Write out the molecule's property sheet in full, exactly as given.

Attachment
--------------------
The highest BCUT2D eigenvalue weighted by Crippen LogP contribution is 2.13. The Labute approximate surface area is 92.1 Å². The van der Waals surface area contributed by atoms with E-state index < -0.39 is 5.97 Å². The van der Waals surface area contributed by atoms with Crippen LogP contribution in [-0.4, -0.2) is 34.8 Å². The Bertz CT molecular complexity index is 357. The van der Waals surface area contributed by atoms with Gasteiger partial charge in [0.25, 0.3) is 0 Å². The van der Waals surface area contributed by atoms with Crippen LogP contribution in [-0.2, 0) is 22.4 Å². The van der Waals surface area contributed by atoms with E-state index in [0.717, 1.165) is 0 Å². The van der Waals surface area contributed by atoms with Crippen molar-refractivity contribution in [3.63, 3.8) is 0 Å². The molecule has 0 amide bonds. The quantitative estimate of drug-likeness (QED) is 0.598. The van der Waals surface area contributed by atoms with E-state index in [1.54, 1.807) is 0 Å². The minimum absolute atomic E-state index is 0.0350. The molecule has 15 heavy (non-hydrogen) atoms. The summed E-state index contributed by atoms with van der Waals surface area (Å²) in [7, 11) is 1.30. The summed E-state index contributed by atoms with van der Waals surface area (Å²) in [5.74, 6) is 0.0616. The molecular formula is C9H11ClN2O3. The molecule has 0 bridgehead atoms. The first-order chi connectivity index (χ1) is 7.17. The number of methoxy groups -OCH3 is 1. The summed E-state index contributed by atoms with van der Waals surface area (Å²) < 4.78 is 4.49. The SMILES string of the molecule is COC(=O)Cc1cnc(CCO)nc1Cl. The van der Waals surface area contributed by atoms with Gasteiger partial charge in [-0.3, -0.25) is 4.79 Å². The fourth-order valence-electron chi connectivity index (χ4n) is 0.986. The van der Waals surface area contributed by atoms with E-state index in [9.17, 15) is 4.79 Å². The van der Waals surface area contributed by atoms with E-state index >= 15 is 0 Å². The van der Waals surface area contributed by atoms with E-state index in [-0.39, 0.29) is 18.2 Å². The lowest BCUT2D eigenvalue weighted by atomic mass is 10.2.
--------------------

The highest BCUT2D eigenvalue weighted by Crippen LogP contribution is 2.13. The Labute approximate surface area is 92.1 Å². The van der Waals surface area contributed by atoms with E-state index < -0.39 is 5.97 Å². The van der Waals surface area contributed by atoms with Crippen LogP contribution in [-0.4, -0.2) is 34.8 Å². The Bertz CT molecular complexity index is 357. The van der Waals surface area contributed by atoms with Gasteiger partial charge in [0.25, 0.3) is 0 Å². The van der Waals surface area contributed by atoms with Crippen LogP contribution in [-0.2, 0) is 22.4 Å². The van der Waals surface area contributed by atoms with E-state index in [0.717, 1.165) is 0 Å². The van der Waals surface area contributed by atoms with Crippen molar-refractivity contribution in [3.63, 3.8) is 0 Å². The molecule has 0 amide bonds. The quantitative estimate of drug-likeness (QED) is 0.598. The van der Waals surface area contributed by atoms with E-state index in [1.54, 1.807) is 0 Å². The minimum absolute atomic E-state index is 0.0350. The molecule has 15 heavy (non-hydrogen) atoms. The summed E-state index contributed by atoms with van der Waals surface area (Å²) in [7, 11) is 1.30. The summed E-state index contributed by atoms with van der Waals surface area (Å²) in [5.74, 6) is 0.0616. The molecular formula is C9H11ClN2O3. The molecule has 0 bridgehead atoms. The first-order chi connectivity index (χ1) is 7.17. The number of methoxy groups -OCH3 is 1. The summed E-state index contributed by atoms with van der Waals surface area (Å²) < 4.78 is 4.49. The SMILES string of the molecule is COC(=O)Cc1cnc(CCO)nc1Cl. The van der Waals surface area contributed by atoms with Gasteiger partial charge in [-0.3, -0.25) is 4.79 Å². The fourth-order valence-electron chi connectivity index (χ4n) is 0.986. The van der Waals surface area contributed by atoms with E-state index in [9.17, 15) is 4.79 Å². The van der Waals surface area contributed by atoms with E-state index >= 15 is 0 Å². The van der Waals surface area contributed by atoms with E-state index in [-0.39, 0.29) is 18.2 Å². The lowest BCUT2D eigenvalue weighted by atomic mass is 10.2.